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Sportswriter to Deliver Keynote Lecture at Ninth DPT Colloquium

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 New York Times sportswriter William C. Rhoden is keynote speaker for the ninth annual Dorothy Perry Thompson Colloquium April 12.
 The colloquium honors late English professor Dorothy Perry Thompson.

William C. Rhoden

ROCK HILL, S.C. - William C. Rhoden, sportswriter for the New York Times, will serve as keynote speaker during the Ninth Annual Dorothy Perry Thompson Colloquium in African American Studies and the African American Experience in April.

The author will deliver the colloquium’s lecture, titled “40 Million Dollar Slaves: The Rise, Fall and Redemption of the Black Athlete,” on April 12 at 7 p.m. in Plowden Auditorium.

Rhoden, who joined the Times staff in 1983, has authored the paper's “Sports of the Times” column since 1990. He served as a consultant for ESPN’s “Sports Century” series and as a guest on the ESPN show “The Sports Reporters.” He has won numerous awards, including the Peabody Award for Broadcasting for the HBO documentary “Journey of the African-American Athlete and an Emmy for 2009 documentary “Breaking the Huddle.” Rhoden, a resident of Harlem, N.Y., also wrote “Third and A Mile: The Trials and Triumphs of the Black Quarterback.”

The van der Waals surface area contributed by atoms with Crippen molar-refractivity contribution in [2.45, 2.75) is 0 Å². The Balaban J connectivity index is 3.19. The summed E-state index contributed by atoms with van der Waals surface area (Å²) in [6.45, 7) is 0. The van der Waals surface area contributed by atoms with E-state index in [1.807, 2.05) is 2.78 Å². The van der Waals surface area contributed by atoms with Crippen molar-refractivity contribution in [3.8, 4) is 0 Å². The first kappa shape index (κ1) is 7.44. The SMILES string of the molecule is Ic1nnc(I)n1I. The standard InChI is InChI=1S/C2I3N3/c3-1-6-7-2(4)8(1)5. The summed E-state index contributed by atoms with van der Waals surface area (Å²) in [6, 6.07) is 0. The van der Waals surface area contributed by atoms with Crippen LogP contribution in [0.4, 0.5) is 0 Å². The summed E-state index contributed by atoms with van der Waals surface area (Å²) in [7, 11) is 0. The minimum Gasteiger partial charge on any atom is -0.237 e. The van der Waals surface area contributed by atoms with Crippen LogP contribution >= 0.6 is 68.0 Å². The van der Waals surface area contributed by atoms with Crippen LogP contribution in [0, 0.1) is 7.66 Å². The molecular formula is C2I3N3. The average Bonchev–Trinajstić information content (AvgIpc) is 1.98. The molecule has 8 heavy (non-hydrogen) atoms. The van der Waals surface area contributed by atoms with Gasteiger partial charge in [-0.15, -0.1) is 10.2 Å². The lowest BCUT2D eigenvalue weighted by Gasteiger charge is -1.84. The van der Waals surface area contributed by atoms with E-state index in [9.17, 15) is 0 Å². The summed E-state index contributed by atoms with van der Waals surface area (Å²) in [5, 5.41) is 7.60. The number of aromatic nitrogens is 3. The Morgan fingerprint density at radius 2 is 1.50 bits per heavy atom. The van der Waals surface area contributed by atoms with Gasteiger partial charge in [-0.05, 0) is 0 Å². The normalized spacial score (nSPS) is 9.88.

The colloquium honors late English professor Dorothy Perry Thompson, founder of Winthrop’s minor in African American Studies program, said Adolphus Belk, director of the program and associate professor of political science. Belk added that the colloquium also offers the opportunity to "bring in nationally- and internationally-renowned writers and scholars to talk about different aspects of the African American experience."

This year's focus on African American athletes will highlight athletics as "about much more than athletic competition – it’s a way to measure society and assess progress within society," said Belk.

Event sponsors include the minor in African American studies, the Department of Sociology and Anthropology, the Department of History and Winthrop Athletics and CHAMPS/Life Skills. An approved cultural event for students, the colloquium is free and open to the public.

For more information, contact Belk at 803/323-4581 or

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